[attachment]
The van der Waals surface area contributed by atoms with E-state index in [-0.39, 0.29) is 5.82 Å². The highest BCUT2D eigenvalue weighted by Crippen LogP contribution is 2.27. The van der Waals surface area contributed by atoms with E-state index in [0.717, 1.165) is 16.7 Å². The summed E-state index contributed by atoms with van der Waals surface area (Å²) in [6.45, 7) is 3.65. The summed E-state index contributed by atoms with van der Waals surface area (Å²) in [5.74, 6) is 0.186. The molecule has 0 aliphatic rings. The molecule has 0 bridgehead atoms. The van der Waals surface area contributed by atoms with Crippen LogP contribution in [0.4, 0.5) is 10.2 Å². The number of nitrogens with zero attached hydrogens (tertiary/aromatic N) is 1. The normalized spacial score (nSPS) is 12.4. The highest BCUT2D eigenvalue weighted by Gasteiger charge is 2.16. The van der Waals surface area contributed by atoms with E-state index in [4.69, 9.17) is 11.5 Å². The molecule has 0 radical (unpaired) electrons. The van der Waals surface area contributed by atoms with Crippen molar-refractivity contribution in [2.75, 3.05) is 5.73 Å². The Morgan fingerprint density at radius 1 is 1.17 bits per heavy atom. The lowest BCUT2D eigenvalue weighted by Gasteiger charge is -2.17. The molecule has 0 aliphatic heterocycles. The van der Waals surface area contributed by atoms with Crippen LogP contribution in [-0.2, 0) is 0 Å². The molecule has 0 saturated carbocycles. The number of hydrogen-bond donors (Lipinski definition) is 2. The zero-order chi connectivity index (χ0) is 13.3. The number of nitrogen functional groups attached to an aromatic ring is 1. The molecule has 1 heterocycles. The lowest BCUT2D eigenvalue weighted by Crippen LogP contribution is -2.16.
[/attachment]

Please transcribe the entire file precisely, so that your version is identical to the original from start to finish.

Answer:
The van der Waals surface area contributed by atoms with E-state index in [-0.39, 0.29) is 5.82 Å². The highest BCUT2D eigenvalue weighted by Crippen LogP contribution is 2.27. The van der Waals surface area contributed by atoms with E-state index in [0.717, 1.165) is 16.7 Å². The summed E-state index contributed by atoms with van der Waals surface area (Å²) in [6.45, 7) is 3.65. The summed E-state index contributed by atoms with van der Waals surface area (Å²) in [5.74, 6) is 0.186. The molecule has 0 aliphatic rings. The molecule has 0 bridgehead atoms. The van der Waals surface area contributed by atoms with Crippen LogP contribution in [0.4, 0.5) is 10.2 Å². The number of nitrogens with zero attached hydrogens (tertiary/aromatic N) is 1. The normalized spacial score (nSPS) is 12.4. The highest BCUT2D eigenvalue weighted by Gasteiger charge is 2.16. The van der Waals surface area contributed by atoms with E-state index in [4.69, 9.17) is 11.5 Å². The molecule has 0 radical (unpaired) electrons. The van der Waals surface area contributed by atoms with Crippen molar-refractivity contribution in [2.75, 3.05) is 5.73 Å². The Morgan fingerprint density at radius 1 is 1.17 bits per heavy atom. The lowest BCUT2D eigenvalue weighted by Gasteiger charge is -2.17. The molecule has 0 aliphatic heterocycles. The van der Waals surface area contributed by atoms with Crippen LogP contribution in [-0.2, 0) is 0 Å². The molecule has 0 saturated carbocycles. The number of hydrogen-bond donors (Lipinski definition) is 2. The zero-order chi connectivity index (χ0) is 13.3. The number of nitrogen functional groups attached to an aromatic ring is 1. The molecule has 1 heterocycles. The lowest BCUT2D eigenvalue weighted by Crippen LogP contribution is -2.16.